Monster Hunter Alpha by Larry Correia
Read by Oliver Wyman
Quick Thoughts: Although different is tone and scope, Correia has created another winning entry in Monster Hunter series, which while not immersed in the typical trappings of the series, adds much to its overall mythos.
Vampires and Zombies may be the current rulers of the paranormal roost, but a new contender has entered the fray, the mighty werewolf. Well, not exactly new, werewolf mythology has spanned centuries, yet recently has been overshadowed by the Vampire and Zombies as central characters in novels, often regulated to supporting characters. Yet, there is a sort of special place for the werewolf, who unlike Vampires and other paranormal creatures, split time between their human and wolf nature. Recently, Glen Duncan’s The Last Werewolf has received a lot of acclaim, praised for its vivid prose, and gruesome portrayal of the life of earth’s possible last werewolf. Larry Correia’s latest entry of his monster hunter series, Monster Hunter Alpha, takes a break from his normal lead, Owen Pitt, and its normal huge cast of characters, to focus on Earl Harbinger, leader of Monster Hunter International, and secretly a werewolf. When Harbinger receives word that former KGB assassin, and fellow werewolf has been seen on American soil effectively breaking their truce, he heads out to find him. Arriving in rural Michigan, to a small mining town called Copper Lake, strange things begin to happen that seem to break all the laws that has governed his werewolf nature.
In many ways, Monster Hunter Alpha is the antitheses to The Last Werewolf. It is a straight-forward third person tale full of action and dark humor. Correia explores not just the strange happenings in Copper Lake, but fills in Harbinger’s back-story, working for a secret government agency that used magical creatures as weapons in various wars, earning the creatures exemption from the hard line policies that the government has towards unearthly “so called” Monsters. Correia has fun with the werewolf mythology, which seems hard and fast at the beginning of the tale, but becomes more malleable as the tale progresses. As usual, government bureaucracy takes the brunt of his Correia’s biting humor, represented by corrupt and cowardly Agent Stark of the Monster Control Bureau as well as the upstart and inept rival Hunter outfit. Yet, where this novel truly excels is its relentless pacing. The action comes fast and often, as Harbinger and the locals of Copper Lake deal with one seemingly impossible situation after another. The progression of action, from a single unstoppable werewolf, to an organized pack, to a nearly zombie like swarm keeps the listener constantly on edge. Correia has also created some intriguing new characters, a few of which are assuredly destined to become fan favorites in later novels of the series. Although different is tone and scope, Correia has created another winning entry in Monster Hunter series, which while not immersed in the typical trappings of the series, adds much to its overall mythos.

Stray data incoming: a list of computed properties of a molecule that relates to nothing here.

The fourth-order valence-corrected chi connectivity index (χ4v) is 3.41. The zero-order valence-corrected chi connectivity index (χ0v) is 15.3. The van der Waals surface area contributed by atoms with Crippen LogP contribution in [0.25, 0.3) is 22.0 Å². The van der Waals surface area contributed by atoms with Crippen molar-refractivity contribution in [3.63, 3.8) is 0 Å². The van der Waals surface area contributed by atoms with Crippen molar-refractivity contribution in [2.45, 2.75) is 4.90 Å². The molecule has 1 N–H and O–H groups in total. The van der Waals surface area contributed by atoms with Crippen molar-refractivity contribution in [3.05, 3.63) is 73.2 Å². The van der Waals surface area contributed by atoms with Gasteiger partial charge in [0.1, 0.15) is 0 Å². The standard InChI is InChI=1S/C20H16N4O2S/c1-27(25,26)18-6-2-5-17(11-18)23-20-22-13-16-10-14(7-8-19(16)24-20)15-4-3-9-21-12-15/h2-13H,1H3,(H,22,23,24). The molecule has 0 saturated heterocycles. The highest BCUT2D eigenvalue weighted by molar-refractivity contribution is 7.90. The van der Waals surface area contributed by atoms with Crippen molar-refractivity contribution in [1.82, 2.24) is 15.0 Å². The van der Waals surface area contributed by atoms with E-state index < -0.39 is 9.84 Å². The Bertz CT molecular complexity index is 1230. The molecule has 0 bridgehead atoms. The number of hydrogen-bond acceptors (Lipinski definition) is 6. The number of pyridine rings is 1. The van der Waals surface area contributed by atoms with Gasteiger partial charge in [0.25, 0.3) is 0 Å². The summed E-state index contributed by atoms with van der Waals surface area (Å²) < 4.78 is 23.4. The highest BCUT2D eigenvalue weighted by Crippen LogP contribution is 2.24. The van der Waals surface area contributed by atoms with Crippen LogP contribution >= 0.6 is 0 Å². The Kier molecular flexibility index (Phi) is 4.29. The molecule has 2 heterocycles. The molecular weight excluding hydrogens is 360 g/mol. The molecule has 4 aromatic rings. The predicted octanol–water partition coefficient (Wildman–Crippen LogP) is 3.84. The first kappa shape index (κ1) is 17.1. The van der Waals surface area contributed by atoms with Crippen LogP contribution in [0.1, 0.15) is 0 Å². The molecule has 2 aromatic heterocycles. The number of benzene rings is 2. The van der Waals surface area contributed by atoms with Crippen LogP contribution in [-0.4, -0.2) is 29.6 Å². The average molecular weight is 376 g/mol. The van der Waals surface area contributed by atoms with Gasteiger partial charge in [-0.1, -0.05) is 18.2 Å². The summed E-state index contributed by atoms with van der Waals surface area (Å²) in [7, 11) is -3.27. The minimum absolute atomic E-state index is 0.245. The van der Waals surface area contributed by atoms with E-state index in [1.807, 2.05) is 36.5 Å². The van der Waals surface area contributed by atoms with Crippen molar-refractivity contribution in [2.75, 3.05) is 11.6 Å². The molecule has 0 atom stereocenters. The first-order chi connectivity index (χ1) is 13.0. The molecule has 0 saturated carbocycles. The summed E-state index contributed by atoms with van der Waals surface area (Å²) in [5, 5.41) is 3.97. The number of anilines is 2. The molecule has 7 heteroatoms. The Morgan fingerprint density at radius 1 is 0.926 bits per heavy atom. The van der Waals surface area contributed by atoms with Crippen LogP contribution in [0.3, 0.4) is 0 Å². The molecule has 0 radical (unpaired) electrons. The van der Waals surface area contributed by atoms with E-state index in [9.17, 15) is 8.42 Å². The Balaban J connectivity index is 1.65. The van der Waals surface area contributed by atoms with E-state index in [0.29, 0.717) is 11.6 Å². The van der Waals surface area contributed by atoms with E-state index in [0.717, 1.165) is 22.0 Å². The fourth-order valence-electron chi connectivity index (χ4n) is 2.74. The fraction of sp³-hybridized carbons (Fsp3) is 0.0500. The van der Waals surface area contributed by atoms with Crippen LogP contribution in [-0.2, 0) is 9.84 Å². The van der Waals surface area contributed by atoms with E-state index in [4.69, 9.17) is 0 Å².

Oliver Wyman again handles the narration of this series. I have listened to a lot of Wyman’s performances, and he is always entertaining. You would think that listening to a narrator often, you would become familiar with his range of voices, and while Wyman uses many of his standard character voices, he also pulls out some surprises. His voicing of Nicolai, the seemingly schizophrenic Soviet Werewolf is as amusing as it is brilliant, and worth the price of the listen. Instead of a stereotypical Ruski accent, he paces his voice with an almost Christopher Walkenesque cadence, countering it with a brusque gravely alter ego. Wyman does well to match Correia’s, at times, frantic pacing, without ever losing his audience. While Monster Hunter Alpha wasn’t my favorite Monster Hunter novel, it brings some freshness to the series, as well as to the overall werewolf genre.